William Henry KNIBB, son of William KNIBB and Elizabeth RICHARDS , was born 30 June 1850 in Radway, Warwickshire, England. He married Adeles LADOUCEUR 23 July 1896 in Edmonton, Alberta, Canada. He died 19 August 1919 in Grouard, Alberta, Canada. Adeles LADOUCEUR was born 13 March 1876 in Lac La Biche, Alberta, Canada. She died 17 July 1946 in Grouard, Alberta, Canada.
|1. Louis KNIBB, b. 21 March 1916||See Louis KNIBB & Flora GLADUE|
|2. Harry KNIBB, b. 1898|
|3. Grace Mary KNIBB, b. 20 September 1898||See John TRAVERS & Grace Mary KNIBB OR George REBMAN & Grace Mary KNIBB|
|4. George KNIBB, b. 26 December 1902||See George KNIBB & Margery Ruth BURTON|
|5. Edward Theodore KNIBB, b. 02 July 1906||See Edward Theodore KNIBB & Alberta STOCKING|
|6. Charles KNIBB, b. 11 January 1908||See Charles KNIBB & Marie Delphine BELLEROSE|
|7. Frank KNIBB, b. 24 December 1912|
|8. Fred KNIBB, b. 04 June 1901|
|9. William Henry KNIBB, b. 22 January 1910||See William Henry KNIBB & Jean MCGOWAN|
|10. Lee KNIBB, b. 02 February 1905|
|11. Albina KNIBB, b. 1900|
Marriage Notes for William Henry KNIBB\Adeles LADOUCEUR:
So far, the marriage between this particular William Henry Knibbs and Adeles Ladoucer is a conjecture. Still trying to prove conclusively that it was indeed this William Henry.
Notes for William Henry KNIBB:
I'm told by his granddaughter Pearl that William Henry was born in Radway, England which I believe is in Warwickshire today but I think it was on the border of Warwickshire and Oxfordshire. His birth certificate actually says "Radway, in the Sub-district of Swalcliffe, in the Counties of Oxford and Warwick". His parents were William Knibb and Elizabeth Richards.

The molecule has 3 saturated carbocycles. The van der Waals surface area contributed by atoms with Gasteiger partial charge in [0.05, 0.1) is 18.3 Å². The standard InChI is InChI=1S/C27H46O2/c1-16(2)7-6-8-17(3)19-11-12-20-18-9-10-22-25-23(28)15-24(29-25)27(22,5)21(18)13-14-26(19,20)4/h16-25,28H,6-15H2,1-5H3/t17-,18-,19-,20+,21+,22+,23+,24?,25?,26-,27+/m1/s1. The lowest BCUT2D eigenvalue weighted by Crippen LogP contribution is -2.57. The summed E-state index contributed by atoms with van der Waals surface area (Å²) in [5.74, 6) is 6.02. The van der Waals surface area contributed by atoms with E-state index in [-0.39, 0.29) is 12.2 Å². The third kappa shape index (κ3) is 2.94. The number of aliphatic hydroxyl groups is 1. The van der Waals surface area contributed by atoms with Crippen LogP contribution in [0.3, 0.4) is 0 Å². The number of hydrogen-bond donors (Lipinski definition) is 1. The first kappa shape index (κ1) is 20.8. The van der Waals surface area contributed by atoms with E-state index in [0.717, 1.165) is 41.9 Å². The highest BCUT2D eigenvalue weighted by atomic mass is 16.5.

On William's statement of Marriage Particulars form, it says he is from Warwickshire, England and his father's occupation was given as Dealer in Cattle.
William's mum died dad died when he was about 10 months old, and his dad when he was about 13. His His dad remarried when William was about 8 years old so for several years after his dad died, we he probably continued to live with his step-mother and stepsisters for a while. We know he was woith them in 1861 (aged 11) but after that, we lose track of him up until 1881 when he appears at Portage, Marquette, Manitoba, Canada.
William is buried at St. Peters Anglican Cemetery, Lesser Slave Lake, AB.
We see William in 1861 living at Hook Norton, Oxfordshire with his dad , step-mother, three step-sisters and child who I assume is from one his step-sisters.
William Knibb Head Mar 59 Inkeeper Warwickshire Knightcote
Ann Knibb Wife Mar 49 Inkeepers Wife Warwickshire Avon Bassett
Jemima Chater Dau Un 20 Warwickshire Fenny Compton